Tesla’s stock sank over $15 on Thursday following its earnings report. Jim Cramer, who is known for being bombastic and borderline ridiculous, dropped another bomb when he said that you have to be on drugs to understand Tesla and its high-flown forecasts.
“If you’re an analyst, I think the only way to handle an Elon Musk conference call is to take some mind altering drugs so you can really tune in and turn on the whole psychedelic story,” the “Mad Money” host said of Tesla’s CEO.
But perhaps the reverse is true: Perhaps you must be on mind altering drugs to listen to Jim Cramer.
Should you listen to Jim Cramer?
According to an article on MarketWatch, “Jim Cramer has built a lucrative career as a stock picker, but a new analysis of his charitable fund—a personal stock portfolio he co-manages that the financial website he founded has built a subscription service upon—shows he doesn’t beat the market.”
The article continued: “Cramer’s Action Alerts Plus portfolio has under-performed the S&P 500 index in terms of total cumulative returns since its 2001 inception, according to a working paper released Friday by Jonathan Hartley and Matthew Olson, researchers from the Wharton School at the University of Pennsylvania.”
Another article in MarketWatch reviewed the article: “Jim Cramer’s Picks — Here are 49 Stocks to Buy Right Now,” published on TheStreet.com.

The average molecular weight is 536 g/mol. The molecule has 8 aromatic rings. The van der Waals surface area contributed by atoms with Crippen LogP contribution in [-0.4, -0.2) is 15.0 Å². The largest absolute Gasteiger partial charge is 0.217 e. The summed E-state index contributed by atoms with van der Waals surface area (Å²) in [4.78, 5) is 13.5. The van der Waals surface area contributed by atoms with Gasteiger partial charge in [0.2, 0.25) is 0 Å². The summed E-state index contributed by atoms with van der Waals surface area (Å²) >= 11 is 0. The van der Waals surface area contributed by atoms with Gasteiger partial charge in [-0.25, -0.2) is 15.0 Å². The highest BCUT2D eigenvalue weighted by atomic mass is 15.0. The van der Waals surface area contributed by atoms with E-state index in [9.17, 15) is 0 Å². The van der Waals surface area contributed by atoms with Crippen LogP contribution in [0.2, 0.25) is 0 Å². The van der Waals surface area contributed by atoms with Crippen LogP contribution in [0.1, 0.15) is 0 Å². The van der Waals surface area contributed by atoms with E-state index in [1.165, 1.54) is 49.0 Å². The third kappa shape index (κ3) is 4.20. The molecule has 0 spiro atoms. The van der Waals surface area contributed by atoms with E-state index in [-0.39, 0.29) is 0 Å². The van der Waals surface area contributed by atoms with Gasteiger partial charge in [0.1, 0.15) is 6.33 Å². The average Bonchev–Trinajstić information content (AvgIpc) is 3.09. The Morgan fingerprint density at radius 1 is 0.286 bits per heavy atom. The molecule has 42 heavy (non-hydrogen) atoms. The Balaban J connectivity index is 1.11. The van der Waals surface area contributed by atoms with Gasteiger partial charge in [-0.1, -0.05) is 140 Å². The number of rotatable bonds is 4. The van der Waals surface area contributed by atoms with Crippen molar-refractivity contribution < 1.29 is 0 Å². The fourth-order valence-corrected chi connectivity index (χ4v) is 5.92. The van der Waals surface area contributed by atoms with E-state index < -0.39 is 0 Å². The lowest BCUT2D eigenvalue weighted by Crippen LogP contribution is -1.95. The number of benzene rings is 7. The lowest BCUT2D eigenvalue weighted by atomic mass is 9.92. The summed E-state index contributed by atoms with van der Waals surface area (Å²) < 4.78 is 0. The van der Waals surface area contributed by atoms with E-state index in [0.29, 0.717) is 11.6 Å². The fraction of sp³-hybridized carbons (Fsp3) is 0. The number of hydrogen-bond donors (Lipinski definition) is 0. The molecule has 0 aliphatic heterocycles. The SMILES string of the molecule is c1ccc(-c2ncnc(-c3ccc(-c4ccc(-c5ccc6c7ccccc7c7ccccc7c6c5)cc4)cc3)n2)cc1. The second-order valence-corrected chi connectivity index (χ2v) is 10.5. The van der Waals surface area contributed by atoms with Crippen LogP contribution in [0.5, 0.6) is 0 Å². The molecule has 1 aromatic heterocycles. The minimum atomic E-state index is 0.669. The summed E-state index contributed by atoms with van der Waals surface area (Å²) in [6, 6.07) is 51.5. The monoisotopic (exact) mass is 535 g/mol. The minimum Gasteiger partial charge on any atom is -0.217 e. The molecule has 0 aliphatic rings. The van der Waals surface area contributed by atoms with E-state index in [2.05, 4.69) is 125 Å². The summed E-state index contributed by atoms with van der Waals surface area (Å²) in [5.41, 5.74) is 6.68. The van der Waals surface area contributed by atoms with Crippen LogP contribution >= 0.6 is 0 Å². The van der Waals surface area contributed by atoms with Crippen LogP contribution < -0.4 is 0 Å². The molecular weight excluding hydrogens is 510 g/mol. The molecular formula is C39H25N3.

Cramer made a strong case for the 49 stocks.
“Every single one of these companies reported excellent last quarters, and with no exceptions their charts are pretty much perfectly made for this downturn,” Cramer wrote. Even if there was a correction or downturn, Cramer wrote that these stocks would do well.
David O. England, a retired finance professor from Carbondale, Ill., decided to test Cramer’s stock buy list. On April 6, England bought $1,000 of each security on Cramer’s list in a paper-trade account (not including commissions) at the close of the following day.
The final result? Even after the most recent 1,000-point Dow Jones Industrial Average DJIA, +0.09% rally, Cramer got a failing grade. Although Cramer promised his picks could survive any downturn, these stocks didn’t survive during the market’s brutal third quarter. Only 14 of Cramer’s 49 stock picks closed higher after six months than their April trading price, a paltry 28% success rate.
So if Cramer thinks you must “take some mind altering drugs” to understand Tesla, perhaps it is more accurate to attribute that state of mind to people who listen to Cramer’s advice.